Ordinarily, the control which adjusts the orientation of the slat material of the blind to the window on which they are mounted is called a “wand.” This wand is a generally cylindrical rod-like device which hangs on the control for the rotatable drive of the blind. Because the blinds are ordinarily mounted at the top of the window, the wand hangs vertically from the point of mounting of the blind on the window to a height where it can be easily reached and adjusted by a user of the blind. By rotating the wand, a rotatable drive in the blind mechanism is rotated and this adjusts the orientation of an individual slats of the blind to the window allowing for control of the amount of light and the amount of visibility into the room through the window to the outside.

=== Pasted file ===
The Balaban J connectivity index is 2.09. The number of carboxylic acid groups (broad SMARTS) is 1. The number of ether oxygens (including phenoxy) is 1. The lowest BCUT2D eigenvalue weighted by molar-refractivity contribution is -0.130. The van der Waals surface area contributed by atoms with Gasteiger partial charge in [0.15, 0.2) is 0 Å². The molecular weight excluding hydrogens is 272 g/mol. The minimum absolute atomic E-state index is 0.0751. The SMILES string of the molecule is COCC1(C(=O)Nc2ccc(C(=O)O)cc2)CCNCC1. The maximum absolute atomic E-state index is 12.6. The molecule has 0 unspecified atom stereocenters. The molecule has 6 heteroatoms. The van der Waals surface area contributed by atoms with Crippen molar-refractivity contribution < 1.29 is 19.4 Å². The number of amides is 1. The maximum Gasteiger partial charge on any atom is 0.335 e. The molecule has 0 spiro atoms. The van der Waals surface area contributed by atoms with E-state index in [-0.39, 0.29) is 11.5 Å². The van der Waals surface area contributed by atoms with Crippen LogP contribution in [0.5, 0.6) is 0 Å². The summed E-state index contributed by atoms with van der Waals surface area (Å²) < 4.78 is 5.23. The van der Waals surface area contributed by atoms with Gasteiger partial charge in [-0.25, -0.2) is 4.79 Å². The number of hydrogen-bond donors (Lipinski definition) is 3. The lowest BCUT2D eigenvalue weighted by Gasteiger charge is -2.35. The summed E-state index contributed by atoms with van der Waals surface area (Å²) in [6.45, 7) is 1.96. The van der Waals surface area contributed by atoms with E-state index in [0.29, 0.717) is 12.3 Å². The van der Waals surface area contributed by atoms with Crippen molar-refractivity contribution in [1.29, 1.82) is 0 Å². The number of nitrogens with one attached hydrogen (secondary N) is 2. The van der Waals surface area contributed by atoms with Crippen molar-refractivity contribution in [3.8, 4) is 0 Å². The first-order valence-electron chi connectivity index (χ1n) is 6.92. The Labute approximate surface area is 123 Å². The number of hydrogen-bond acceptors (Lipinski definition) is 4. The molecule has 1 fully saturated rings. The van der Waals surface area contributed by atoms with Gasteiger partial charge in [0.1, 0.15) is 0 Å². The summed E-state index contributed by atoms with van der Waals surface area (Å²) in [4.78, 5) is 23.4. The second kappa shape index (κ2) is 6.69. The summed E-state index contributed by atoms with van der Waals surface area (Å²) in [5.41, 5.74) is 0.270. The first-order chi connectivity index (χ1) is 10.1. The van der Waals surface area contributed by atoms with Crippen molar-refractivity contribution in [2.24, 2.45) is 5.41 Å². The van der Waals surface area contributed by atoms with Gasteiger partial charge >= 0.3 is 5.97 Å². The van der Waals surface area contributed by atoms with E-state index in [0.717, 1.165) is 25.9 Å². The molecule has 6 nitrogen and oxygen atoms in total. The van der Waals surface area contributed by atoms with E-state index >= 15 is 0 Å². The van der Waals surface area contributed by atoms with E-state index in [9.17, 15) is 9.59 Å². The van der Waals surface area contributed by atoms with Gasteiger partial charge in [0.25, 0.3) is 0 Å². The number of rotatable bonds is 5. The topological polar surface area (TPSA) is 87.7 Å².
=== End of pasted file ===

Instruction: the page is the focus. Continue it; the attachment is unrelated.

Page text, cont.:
Because the user would like the window to remain as unobstructed as possible, the wands themselves are ordinarily placed at one corner of the blind where they hang as unobtrusively as is consistent with their functional requirements. Wands are frequently made of a translucent plastic material, though wooden ones are also found on occasion, especially for blinds where the slat materials are made of wood. The wand is ordinarily relatively small in diameter. The most common sizes are ⅜ inch or 5/16 inch, although on occasion wands as thick as ½ inch are seen. However, the need to have the wand as visually unobtrusive as possible conflicts with the functional need of having a wand that may be easily operated. A variety of alternative means of rotating the wand have been proposed. Wands with actuators have been proposed by Jacobson, U.S. Pat. No. 5,787,953. A similar system is seen in Metcalf et al, U.S. Pat. No. 6,298,897 and in an earlier Jacobson patent, U.S. Pat. No. 5,476,132. Metcalf et al U.S. Pat. No. 6,089,303 poses a control system for a wand including slidably longitudinal component parts which allows the wand to be rotated with a short linear stroke of one component of the wand control system.